Dr Aust hurried over. Students sticking their hands up in exams are not unusual, since requests for extra paper, or to be allowed to visit the toilet facilities, were a regular part of invigilating then and doubtless still are. Of course, a minute or two after the exam started was a little bit early.
Dr Aust asked the student what s/he wanted.
The student replied nervously “I don’t understand this word”.
…And pointed to the word “budgerigar”.
This put Dr Aust in a bit of a quandary. He was a fairly junior academic at the time, and was not one of the people who had actually set the exam paper, so he didn’t really feel he had the authority to just tell the student that a budgerigar was a small bird. Scanning the paper, Dr Aust hunted for something else that might offer a clue. His eye fell on a passage more or less like this:
“One day, Mr Polly felt short of breath and a bit faint – walking up the stairs was an effort. Nonetheless, he was determined to attend to his budgerigars. Whilst cleaning out his aviary, he became dizzy and breathless and collapsed. His wife found him and called an ambulance”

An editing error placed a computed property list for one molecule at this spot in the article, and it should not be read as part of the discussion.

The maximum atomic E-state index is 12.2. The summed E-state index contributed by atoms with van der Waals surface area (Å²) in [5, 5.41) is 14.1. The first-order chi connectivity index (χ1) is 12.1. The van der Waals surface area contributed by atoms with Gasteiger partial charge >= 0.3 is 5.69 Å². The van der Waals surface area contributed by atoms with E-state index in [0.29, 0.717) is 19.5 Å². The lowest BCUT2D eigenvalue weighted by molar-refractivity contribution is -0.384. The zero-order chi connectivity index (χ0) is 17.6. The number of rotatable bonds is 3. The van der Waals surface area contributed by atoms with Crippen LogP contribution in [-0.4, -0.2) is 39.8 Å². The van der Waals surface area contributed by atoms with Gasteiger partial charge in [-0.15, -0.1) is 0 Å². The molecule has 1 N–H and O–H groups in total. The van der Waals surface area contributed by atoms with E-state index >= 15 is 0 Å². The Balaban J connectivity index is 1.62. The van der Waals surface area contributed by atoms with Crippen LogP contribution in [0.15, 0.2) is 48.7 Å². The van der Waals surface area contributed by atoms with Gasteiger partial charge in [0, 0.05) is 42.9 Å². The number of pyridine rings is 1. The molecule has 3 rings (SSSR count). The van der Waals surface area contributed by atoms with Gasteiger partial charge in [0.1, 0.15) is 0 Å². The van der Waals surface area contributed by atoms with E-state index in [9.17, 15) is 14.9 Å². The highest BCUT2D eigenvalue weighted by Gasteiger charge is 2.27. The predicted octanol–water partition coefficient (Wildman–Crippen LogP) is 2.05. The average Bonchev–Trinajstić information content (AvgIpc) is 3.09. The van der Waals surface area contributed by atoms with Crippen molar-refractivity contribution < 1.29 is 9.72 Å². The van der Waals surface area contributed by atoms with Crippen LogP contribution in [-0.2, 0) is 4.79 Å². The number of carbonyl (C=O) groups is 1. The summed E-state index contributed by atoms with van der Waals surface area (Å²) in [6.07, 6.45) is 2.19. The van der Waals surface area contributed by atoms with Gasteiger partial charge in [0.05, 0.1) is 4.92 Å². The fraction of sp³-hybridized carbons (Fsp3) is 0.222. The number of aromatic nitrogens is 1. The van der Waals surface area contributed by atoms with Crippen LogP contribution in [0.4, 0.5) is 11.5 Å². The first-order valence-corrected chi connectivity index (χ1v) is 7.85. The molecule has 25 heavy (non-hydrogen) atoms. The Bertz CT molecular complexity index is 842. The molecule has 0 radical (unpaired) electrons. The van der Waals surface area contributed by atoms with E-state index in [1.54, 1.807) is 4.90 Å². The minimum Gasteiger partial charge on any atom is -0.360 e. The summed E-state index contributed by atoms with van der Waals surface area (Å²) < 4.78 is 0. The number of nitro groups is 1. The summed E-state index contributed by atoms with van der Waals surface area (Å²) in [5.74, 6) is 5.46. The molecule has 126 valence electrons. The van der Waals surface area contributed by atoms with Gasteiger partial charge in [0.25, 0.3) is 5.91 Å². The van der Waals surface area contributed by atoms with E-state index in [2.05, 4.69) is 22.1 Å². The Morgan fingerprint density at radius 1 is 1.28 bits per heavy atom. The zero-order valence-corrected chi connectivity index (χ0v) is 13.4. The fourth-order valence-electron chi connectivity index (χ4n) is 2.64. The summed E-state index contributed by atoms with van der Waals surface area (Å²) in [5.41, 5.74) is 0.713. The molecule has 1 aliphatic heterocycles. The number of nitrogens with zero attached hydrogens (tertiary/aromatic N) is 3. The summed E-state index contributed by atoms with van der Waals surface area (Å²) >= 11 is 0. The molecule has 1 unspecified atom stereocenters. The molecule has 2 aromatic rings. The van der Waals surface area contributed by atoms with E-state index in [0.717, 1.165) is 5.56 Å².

Dr Aust pointed at this last sentence and whispered to the student:
“This sentence should help you. Look at this word.“ he said, underlining the word aviary.
The student, who judging by appearance and accent was clearly from outside the UK, looked panic-stricken.
“I don’t know what that word means either” s/he said.
Which is an object lesson, I guess, in being careful what words to use. And in what settings. Especially settings where it is difficult for people to ask clarifying questions.
The story does have a happy ending. After a few words with the Senior Examiner who had set the paper, we decided to make an announcement to all those in the exam hall to tell them that a budgerigar was a small parrot.
It turned out afterwards that several other students had been equally flummoxed by “budgerigar” and “aviary”, though most had not put their hands up.